Brawn felt as if that conversation had been private and held before the wretched speakers and The Almighty. He had never taken too well to the religion espoused by The Factor on Sunday, but rather to The Stone Deacon’s version of it in the yard before and after fisticuffs. As such the words of Ole Billy Ree of Wendigory, touched a religious chord in his soul, breaking it of a kind. Saddler seemed to understand in his own rude way:
“Well Goddamn, Son. Ye ‘ave killed more o’ deese sons o’ Satan den all o’ Us of The Trace. Yer own counsel it is.”
A creak of wood and hinge, released from frostbitten stone sounded up ahead and two figures stepped forward, accented in their soft way by the iron-stone tower, the snow, and the scarlet gore upon it.
Brawn sheathed his knives, without taking scalp, and gently pried the dead claw of Ole Billy Ree from his ankle, placing it across the chest of the beast as he rolled him gently over on his back. Absently he knew, that this was a great feat of strength that Saddler would normally comment upon. But something of more keen interest to the rugged Sergeant of rangers loomed lithely ahead and held that rampaging mind in its one quiet stall.
Looking up, his view was accented by Saddler’s sucked in breath, “Oh’ the Good Lord do work in wondrous curved ways, Son. I sure could use me a fresh squaw, en let us pray dat the sun-tressed philly is not a noble birt—‘cause I sure would like ye ta sire a son on ‘er!”
Two women stood, an Indian in a blue dress, a good-looking woman of some 20 years, and the most well-formed woman Brawn recalled having seen, hair like Mother Mary’s own hay bail all decked out, eyes like the sky, and a face as pale as cottony summer clouds.
“Well, son, ye taking scalp en squaw or no?”
“I will not take a Wendigo scalp.”
Saddler grunted, “Cursed, aye—agreed, wouldn’t want that swinging from my belt hoop.”
‘It is disappointing how Saddler yearns for me to lead.’
Brawn had too much respect for the Ranger Sergeant to address the women directly, and took the gelding over to the tower and began to saddle it up, ignoring the women. As they stood holding hands nervously and he saddled the gelding, he heard Saddler on the back of Gunbarell siddle up and say, “Las’ ride off o’ Hell’s own mountain, ladies. One a ye may saddle up behind me. The Knight Brass sent us ta yer rescue. He waits below en den we head west ta Winter Station.”
This reminded Brawn that he had clean forgotten why they had come and he said more easily than surprise might have predicted in a recent grown man, “I’m up ta da firebox, Sarge. I’ll load it up and let ‘er light.”
Don’ foget da cross. Place da iron cross in da stand so it reflects off da brass panel—dey at Winter Station needs to know we comin’ strong under da Lord.”
“Yes, Sir,” he said, discovering suddenly a refuge in his subservient role and coming to understand some little and some lot about Saddler’s apparent desire to let others take the burden of choice and command.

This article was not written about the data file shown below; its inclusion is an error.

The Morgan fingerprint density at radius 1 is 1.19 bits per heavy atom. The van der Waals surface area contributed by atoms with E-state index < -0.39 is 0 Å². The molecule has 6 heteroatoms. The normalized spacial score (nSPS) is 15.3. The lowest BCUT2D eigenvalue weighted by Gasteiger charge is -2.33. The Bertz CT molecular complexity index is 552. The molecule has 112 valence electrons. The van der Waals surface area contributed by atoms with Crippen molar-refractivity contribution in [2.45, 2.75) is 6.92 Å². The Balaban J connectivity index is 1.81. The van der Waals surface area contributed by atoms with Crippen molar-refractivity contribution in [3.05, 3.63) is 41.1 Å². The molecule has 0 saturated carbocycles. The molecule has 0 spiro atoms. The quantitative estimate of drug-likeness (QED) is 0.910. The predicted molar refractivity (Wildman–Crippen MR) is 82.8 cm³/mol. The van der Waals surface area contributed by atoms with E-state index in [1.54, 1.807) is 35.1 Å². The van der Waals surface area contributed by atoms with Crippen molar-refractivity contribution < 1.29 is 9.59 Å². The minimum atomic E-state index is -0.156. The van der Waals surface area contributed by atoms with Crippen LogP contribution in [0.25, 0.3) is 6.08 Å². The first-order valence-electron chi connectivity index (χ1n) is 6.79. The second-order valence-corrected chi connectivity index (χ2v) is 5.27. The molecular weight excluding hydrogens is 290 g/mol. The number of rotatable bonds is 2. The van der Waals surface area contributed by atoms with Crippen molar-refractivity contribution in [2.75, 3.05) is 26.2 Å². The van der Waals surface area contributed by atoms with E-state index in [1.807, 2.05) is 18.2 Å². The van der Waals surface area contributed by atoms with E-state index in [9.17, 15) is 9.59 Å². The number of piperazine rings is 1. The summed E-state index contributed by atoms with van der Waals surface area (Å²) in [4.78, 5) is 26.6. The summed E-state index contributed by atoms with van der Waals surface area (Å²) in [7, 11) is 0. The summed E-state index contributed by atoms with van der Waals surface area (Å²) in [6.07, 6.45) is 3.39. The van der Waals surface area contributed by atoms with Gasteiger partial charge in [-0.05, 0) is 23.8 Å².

‘Do not look at her—a noble bitch to a certain.’
And so, without a glance at that creature some part of him had such an interest in, Brawn entered the dark tower and found the ladder leading to the brass fire box.
Up above, the morning broke clean and clear, the first clean cloudless rays of the sun pointing the way to Winter Station, a place marked off beyond a snowy peak, by a smoke signal, a signal lit clear, for the column of smoke told that the distant tower was a blaze.
Monkey running down the ladder, Brawn hit bottom and burst out through the door, “Winter Station Tower is ablaze, Sarge.”
Saddler seemed his old assured self now, what with that squaw in that blue dress looking up at him like he were God’s own Agent on Earth, “Good on ye fer not lightin’ ‘er up. We off ladies, off ta meet the Good Knight Brass—kindest of His Class iffn’ y’all didn’t care fo da company o’ The Knights Two—ye girls got an hour ta set yer stories straight, understanding that a man will be inclined ta believe a song based on the beauty of its singer.”
The women gave each other knowing looks and both, with double glances, seemed to settle on Brawn as the answer to their predicament, which made him want to snarl.
He kicked his mare out into the lead, looking down at Ole Billy Ree staring sightlessly into the risen sun.
….
Chriseman, Chriseman,
Flower boys o comin…
Singing mamma song,
Swinging dream flowers long…
Breathing ‘come girl’ calm;
Dancin’ maze o’ Hindoo balm.”
Notes
-1. Trace-bonding, like scalp-taking, were warrior practices borrowed from the heathen tribes. Just as the man who first touched a fallen foe had scalp-right over that corpse credit, the man who first cast his lasso about a captive, has authority over that captive equal to that of his common superior, though of course unsustainable before the wishes of The Knightly Class.
-2. Curt talk for “read the situation and suggest a course of action.”
-3. Gunbarrel was a breed, a cross between a quarter horse and a mountain mare, so named for his most prized color, black shot with steely gray, giving his hide the glint of a fresh blued gun barrel.
-4. Only the nobility, and those superior sergeants such as Saddler who were awarded a destrier for heroism—an award Saddler was keen not to merit—wore spurs on their boots. This prohibition did have the positive effect of making mounted rangers almost equal to wild Indians in their quietude in the saddle.
-5. All shooting practice, even shooting from standing, kneeling and prone positions, is done in the company of mounts, to condition these horses to gun fire and gunsmoke. In the best horses, gunfire calms them to the noises and aggression of foes, both of beasts and men.